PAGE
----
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Getting lost, wandering home whilst on leave from his seminary, novice monk Khoma stays in the barn of an old woman. A scuffle breaks out. Later, he is summoned to stand and pray over a young dead woman, in the local church, for three nights. It is here that, while in the long, dark nights of the locked doors, the dead regain life, the souls of Hell taunt the young monk to near terrifying insanity, and the test of Faith will be as powerful as the witches, monsters and the mighty demon Viy who haunt his every step and bay for his very soul.Written by
I bought "Viy" on DVD with some trepidation, worried by comments that it wasn't scary, that the special effects were crude, and it was slow. Don't believe it, unless you are one of those who rate movie horror by the numbers of mutilations and amounts of blood.
Based on a little known and lesser story by Nikolai Gogol, the film actually improves the original with effectively creepy music (where appropriate), and with special effects that were very good for a movie made nearly forty years ago. The carefully faithful adaptation concerns a seminary student on holiday who is propositioned by a hag who turns out to be a witch. She rides him through the air like a broomstick, and when they land he beats her off with a club only to discover that, near death, she has transformed into a beautiful young woman, the daughter of a Cossack chieftain. Her father sends to the seminary for the student because his daughter requested that only he be summoned to read the prayer for the dead three consecutive nights over her corpse. What happens in the locked chapel until dawn during those nights is what the story is about.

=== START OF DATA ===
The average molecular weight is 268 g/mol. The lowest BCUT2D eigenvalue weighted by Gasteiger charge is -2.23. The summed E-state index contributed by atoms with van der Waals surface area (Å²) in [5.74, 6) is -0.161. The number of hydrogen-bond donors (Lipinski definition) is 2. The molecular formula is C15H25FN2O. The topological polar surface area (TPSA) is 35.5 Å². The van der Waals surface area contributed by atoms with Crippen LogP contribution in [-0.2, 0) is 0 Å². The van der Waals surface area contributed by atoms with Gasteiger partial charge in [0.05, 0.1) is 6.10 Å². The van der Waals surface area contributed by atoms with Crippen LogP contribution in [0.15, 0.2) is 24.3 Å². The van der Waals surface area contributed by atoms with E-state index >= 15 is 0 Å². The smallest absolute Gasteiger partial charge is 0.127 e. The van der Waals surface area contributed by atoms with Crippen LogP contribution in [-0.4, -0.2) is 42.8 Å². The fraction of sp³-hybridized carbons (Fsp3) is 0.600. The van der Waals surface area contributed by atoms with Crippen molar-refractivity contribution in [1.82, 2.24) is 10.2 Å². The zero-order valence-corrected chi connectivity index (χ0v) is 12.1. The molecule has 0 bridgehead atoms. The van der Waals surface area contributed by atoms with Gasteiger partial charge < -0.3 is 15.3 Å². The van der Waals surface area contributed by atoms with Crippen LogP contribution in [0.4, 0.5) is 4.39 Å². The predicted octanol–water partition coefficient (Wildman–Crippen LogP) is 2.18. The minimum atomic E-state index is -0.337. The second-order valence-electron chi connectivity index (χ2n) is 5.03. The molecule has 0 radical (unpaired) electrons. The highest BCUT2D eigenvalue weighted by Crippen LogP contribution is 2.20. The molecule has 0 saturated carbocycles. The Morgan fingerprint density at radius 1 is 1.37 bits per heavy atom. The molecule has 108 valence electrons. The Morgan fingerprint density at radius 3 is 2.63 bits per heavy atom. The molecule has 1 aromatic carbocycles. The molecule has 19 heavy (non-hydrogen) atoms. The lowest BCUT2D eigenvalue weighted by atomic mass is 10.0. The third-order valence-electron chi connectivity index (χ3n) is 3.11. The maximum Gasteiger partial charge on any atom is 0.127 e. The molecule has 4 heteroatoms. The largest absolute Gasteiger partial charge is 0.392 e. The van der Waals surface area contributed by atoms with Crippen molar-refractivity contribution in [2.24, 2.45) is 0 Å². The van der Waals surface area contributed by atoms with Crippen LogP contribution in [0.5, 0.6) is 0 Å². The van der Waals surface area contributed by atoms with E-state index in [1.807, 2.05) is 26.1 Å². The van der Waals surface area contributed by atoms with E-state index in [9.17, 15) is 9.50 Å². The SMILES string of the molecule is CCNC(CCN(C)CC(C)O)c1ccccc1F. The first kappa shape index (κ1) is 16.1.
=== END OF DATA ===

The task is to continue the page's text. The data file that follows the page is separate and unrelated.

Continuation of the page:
It is as scary as most of the Hammer films of the same era, only with Gogol's trademark sense-of-humor. Hammer would have made the witch more grotesque, and the young dead woman sexier. The only let-down is that Viy's appearance at the end of the movie is not very scary and even somewhat comical. But he's only on screen a few seconds. The creatures that crawl out of the walls ahead of Viy are as grotesque as anything to be found in films of that time, and make the lead-up to Viy's arrival very suspenseful
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